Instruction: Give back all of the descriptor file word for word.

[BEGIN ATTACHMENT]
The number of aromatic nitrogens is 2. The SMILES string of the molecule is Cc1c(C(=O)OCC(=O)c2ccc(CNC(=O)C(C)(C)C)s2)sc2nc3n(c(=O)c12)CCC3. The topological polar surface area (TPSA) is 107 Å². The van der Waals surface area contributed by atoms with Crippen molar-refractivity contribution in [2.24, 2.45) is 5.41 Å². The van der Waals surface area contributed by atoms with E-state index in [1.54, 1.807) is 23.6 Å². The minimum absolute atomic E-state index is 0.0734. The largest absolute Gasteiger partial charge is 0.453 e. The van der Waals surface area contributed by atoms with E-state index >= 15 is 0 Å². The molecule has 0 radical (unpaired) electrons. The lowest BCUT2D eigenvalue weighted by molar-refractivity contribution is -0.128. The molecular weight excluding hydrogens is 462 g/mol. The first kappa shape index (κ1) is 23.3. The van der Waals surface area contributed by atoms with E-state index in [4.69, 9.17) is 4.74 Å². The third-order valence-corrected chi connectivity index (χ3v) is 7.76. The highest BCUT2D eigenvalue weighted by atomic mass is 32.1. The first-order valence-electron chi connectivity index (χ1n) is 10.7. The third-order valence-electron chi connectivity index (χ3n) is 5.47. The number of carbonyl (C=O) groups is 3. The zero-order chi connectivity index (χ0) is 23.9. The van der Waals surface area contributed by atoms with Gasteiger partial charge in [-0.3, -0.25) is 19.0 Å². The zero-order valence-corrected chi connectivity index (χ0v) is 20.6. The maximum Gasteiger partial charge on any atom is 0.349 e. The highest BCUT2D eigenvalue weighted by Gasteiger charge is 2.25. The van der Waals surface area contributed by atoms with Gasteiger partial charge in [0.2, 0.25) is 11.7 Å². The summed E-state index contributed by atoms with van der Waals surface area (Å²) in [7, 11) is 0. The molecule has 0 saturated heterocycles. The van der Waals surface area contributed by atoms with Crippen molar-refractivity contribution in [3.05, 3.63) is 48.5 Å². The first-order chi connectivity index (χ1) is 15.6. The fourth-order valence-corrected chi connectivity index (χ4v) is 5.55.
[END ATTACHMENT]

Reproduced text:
The number of aromatic nitrogens is 2. The SMILES string of the molecule is Cc1c(C(=O)OCC(=O)c2ccc(CNC(=O)C(C)(C)C)s2)sc2nc3n(c(=O)c12)CCC3. The topological polar surface area (TPSA) is 107 Å². The van der Waals surface area contributed by atoms with Crippen molar-refractivity contribution in [2.24, 2.45) is 5.41 Å². The van der Waals surface area contributed by atoms with E-state index in [1.54, 1.807) is 23.6 Å². The minimum absolute atomic E-state index is 0.0734. The largest absolute Gasteiger partial charge is 0.453 e. The van der Waals surface area contributed by atoms with E-state index >= 15 is 0 Å². The molecule has 0 radical (unpaired) electrons. The lowest BCUT2D eigenvalue weighted by molar-refractivity contribution is -0.128. The molecular weight excluding hydrogens is 462 g/mol. The first kappa shape index (κ1) is 23.3. The van der Waals surface area contributed by atoms with E-state index in [4.69, 9.17) is 4.74 Å². The third-order valence-corrected chi connectivity index (χ3v) is 7.76. The highest BCUT2D eigenvalue weighted by atomic mass is 32.1. The first-order valence-electron chi connectivity index (χ1n) is 10.7. The third-order valence-electron chi connectivity index (χ3n) is 5.47. The number of carbonyl (C=O) groups is 3. The zero-order chi connectivity index (χ0) is 23.9. The van der Waals surface area contributed by atoms with Gasteiger partial charge in [-0.3, -0.25) is 19.0 Å². The zero-order valence-corrected chi connectivity index (χ0v) is 20.6. The maximum Gasteiger partial charge on any atom is 0.349 e. The highest BCUT2D eigenvalue weighted by Gasteiger charge is 2.25. The van der Waals surface area contributed by atoms with Gasteiger partial charge in [0.2, 0.25) is 11.7 Å². The summed E-state index contributed by atoms with van der Waals surface area (Å²) in [7, 11) is 0. The molecule has 0 saturated heterocycles. The van der Waals surface area contributed by atoms with Crippen molar-refractivity contribution in [3.05, 3.63) is 48.5 Å². The first-order chi connectivity index (χ1) is 15.6. The fourth-order valence-corrected chi connectivity index (χ4v) is 5.55.